How often do you express your thanks for oxygen? For your hands and feet? For your oven at home? For roads? There’s no doubt we’re thankful for all the good things in life, but some don’t regularly rise to the level of our consciousness because they’re so common. They’re just always there. But life would be so different without them.

The gospel message sometimes makes its way onto that list. The gospel is working invisibly, and it’s working all the time. It’s such a regular and common force in the world that . . . . we may not often take a moment to recognize its enormous impact.

There are times when the results of the gospel are clearly there. In Acts we see 120 believers (1:15), then about 3,000 more (2:41), then 5,000 just counting the men (4:4). The message of Christ quickly spread into Samaria (8:25) and Antioch (11:21) among other places. Then there are times the gospel doesn’t seem to be producing such a harvest, or the church even seems to be in decline. But it’s always going out according to God’s purpose.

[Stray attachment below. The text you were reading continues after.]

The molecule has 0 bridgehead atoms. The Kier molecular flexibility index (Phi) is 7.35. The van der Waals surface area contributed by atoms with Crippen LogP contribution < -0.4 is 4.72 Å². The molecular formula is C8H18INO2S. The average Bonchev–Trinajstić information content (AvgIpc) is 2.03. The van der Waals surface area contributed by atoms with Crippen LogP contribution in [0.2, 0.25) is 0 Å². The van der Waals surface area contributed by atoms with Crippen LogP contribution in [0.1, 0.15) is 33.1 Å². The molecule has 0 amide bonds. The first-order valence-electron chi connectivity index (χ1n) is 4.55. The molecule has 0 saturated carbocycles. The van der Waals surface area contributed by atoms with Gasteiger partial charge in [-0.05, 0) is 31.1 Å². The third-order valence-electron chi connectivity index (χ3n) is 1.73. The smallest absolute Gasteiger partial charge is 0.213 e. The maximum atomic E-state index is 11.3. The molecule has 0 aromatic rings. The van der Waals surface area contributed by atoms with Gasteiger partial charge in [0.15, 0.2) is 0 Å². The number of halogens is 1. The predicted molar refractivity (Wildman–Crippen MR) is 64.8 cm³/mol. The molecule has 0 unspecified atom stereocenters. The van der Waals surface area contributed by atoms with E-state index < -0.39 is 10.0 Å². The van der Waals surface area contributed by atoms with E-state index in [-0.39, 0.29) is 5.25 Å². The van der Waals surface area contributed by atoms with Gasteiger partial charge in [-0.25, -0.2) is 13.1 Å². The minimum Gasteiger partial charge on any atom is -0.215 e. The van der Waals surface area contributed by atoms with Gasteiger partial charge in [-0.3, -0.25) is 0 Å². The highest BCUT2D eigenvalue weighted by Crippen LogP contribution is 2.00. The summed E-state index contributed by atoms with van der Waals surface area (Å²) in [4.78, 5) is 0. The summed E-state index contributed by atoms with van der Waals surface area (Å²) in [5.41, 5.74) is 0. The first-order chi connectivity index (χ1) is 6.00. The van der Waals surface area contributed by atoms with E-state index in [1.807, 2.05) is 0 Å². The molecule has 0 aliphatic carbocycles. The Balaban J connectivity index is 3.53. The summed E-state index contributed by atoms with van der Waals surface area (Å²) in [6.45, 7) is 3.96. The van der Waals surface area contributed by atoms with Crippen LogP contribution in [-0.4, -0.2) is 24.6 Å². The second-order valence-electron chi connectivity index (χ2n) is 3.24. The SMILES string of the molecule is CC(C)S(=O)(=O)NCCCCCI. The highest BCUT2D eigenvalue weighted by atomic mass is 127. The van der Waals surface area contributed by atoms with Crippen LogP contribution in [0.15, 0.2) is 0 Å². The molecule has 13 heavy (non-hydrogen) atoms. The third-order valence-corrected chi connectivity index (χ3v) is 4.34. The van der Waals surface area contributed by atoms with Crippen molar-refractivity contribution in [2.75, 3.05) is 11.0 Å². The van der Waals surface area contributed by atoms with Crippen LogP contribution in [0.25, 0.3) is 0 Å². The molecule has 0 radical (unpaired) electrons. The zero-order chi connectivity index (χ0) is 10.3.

The Apostle Paul and his companion in ministry, Timothy, first give thanks for the faith and love of their brothers and sisters in Christ. We always thank God, the Father of our Lord Jesus Christ, when we pray for you, because we have heard of your faith in Christ Jesus and of the love you have for all God’s people (Colossians 1:3-4). Then they go on to recognize how it is that they are united in faith and love. In the same way, the gospel is bearing fruit and growing throughout the whole world—just as it has been doing among you since the day you heard it and truly understood God’s grace. (Colossians 1:6). The gospel!